But again, analysis of Council data and scenario modeling confirms that removing the dams is both doable and affordable. Critics have overlooked two determinate factors: the way population growth absorbs costs and the relative importance of the four dams’ output.
Council projections show costs rising under all resource scenarios, with most costs associated with acquiring the new efficiency and power generation needed to meet growing electricity needs. But because energy efficiency costs even less than today’s average power costs, the average cost per kWh barely budges. Under the Sixth Plan’s preferred scenario, those new costs reach about $4.4 billion per year by 2030 if carbon costs are included, or about $3 billion/year if those costs are considered transfer payments (see endnote No. 2).
But the Council expects regional population to grow at a rate more than double that of costs (1.2% and 0.5% respectively), so the relatively small new costs will be spread among more customers, resulting in a net lowering of bills.
The cost of power to replace the dams’ production or that of phased-out coal plants must be seen in the perspective of that $3-4.4 billion per year (depending upon CO2 treatment) in additional costs required to meet load growth. Power replacement for the lower Snake dams would cost about $500,000; coal power replacement would cost about the same.1These are very small numbers compared to the cost of load growth, and even smaller in the context of the electric system’s total yearly costs. The following graphic from the Sixth Plan clearly illustrates this reality.2 It is almost impossible to see any difference in typical monthly residential bills under the various scenarios.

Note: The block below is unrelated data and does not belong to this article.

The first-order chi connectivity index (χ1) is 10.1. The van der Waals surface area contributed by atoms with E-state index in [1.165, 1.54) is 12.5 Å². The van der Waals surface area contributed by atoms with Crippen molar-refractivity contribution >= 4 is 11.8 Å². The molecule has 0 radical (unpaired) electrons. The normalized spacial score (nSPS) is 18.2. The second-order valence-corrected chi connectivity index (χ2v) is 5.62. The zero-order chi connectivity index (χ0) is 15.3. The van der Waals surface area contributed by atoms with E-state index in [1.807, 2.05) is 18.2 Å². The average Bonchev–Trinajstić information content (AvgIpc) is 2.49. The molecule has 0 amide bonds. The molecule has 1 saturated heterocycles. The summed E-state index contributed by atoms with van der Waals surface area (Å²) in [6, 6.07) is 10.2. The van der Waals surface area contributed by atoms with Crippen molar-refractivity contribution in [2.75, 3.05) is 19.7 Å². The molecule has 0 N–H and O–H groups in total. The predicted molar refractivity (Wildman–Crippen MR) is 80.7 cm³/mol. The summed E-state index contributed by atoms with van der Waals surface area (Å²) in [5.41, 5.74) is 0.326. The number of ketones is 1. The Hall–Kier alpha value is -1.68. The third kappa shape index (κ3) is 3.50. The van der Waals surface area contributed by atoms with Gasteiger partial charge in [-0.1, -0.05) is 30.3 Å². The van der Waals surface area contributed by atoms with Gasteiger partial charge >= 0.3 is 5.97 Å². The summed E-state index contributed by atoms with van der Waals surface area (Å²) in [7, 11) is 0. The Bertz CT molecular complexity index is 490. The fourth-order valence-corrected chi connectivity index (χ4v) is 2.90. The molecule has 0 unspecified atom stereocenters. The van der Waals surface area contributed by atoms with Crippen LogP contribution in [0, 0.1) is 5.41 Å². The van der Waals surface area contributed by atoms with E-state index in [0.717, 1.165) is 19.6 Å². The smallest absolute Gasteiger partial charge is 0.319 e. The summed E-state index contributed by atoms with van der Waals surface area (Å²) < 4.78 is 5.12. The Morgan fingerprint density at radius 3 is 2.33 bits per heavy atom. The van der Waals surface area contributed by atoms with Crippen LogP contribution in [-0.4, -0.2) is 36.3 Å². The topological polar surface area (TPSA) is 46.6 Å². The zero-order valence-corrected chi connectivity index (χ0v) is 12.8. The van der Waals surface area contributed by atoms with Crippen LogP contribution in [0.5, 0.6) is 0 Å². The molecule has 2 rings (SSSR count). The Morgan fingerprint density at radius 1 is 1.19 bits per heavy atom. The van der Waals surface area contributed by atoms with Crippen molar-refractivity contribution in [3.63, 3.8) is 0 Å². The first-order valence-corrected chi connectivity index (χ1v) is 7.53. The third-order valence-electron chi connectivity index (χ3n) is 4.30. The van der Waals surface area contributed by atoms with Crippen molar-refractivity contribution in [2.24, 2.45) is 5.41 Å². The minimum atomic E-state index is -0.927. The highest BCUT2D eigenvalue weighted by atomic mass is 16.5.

Click graph for larger version.
Sixth Northwest Power and Conservation Plan, Appendix O
The Council’s “Dam Removal” scenario (far right of the above graph) is the closest analog to Bright Future’s all-inclusive analysis. The Council approaches the issue from a different direction, and its analysis benefits from the agency’s far greater computing capacity. But the results are remarkably consistent, despite some differing assumptions.
Bright Future’s analysis starts with the carbon dioxide-reduction goal adopted by three of the four Northwest states as part of their participation in the Western Climate Initiative: 15% below 2005 levels by 2020, equal to shedding the climate emissions of 1,000 aMW of coal generation. It then calculates the means and costs of achieving that reduction while meeting new demand and doing what’s necessary to recover endangered salmon species, using Snake River dam removal as a logical proxy.3
The Council’s scenario assumes dam removal by 2020 and analyzes the cost of replacing the dams’ power, taking into account its best prediction of future carbon emissions prices. In the Council model, that price — reaching an average of $47 per ton by 2030 — forces a 1,500-aMW reduction in coal-fired power and a 20% reduction in climate emissions by 2020.4
Clearly, the Council scenario retires more coal and more deeply cuts climate emissions than Bright Future conservatively prescribes. And, because it factors in the cost-diluting effect of more homes and businesses, the Council analysis actually finds lower costs for meeting Bright Future’s clean-future vision.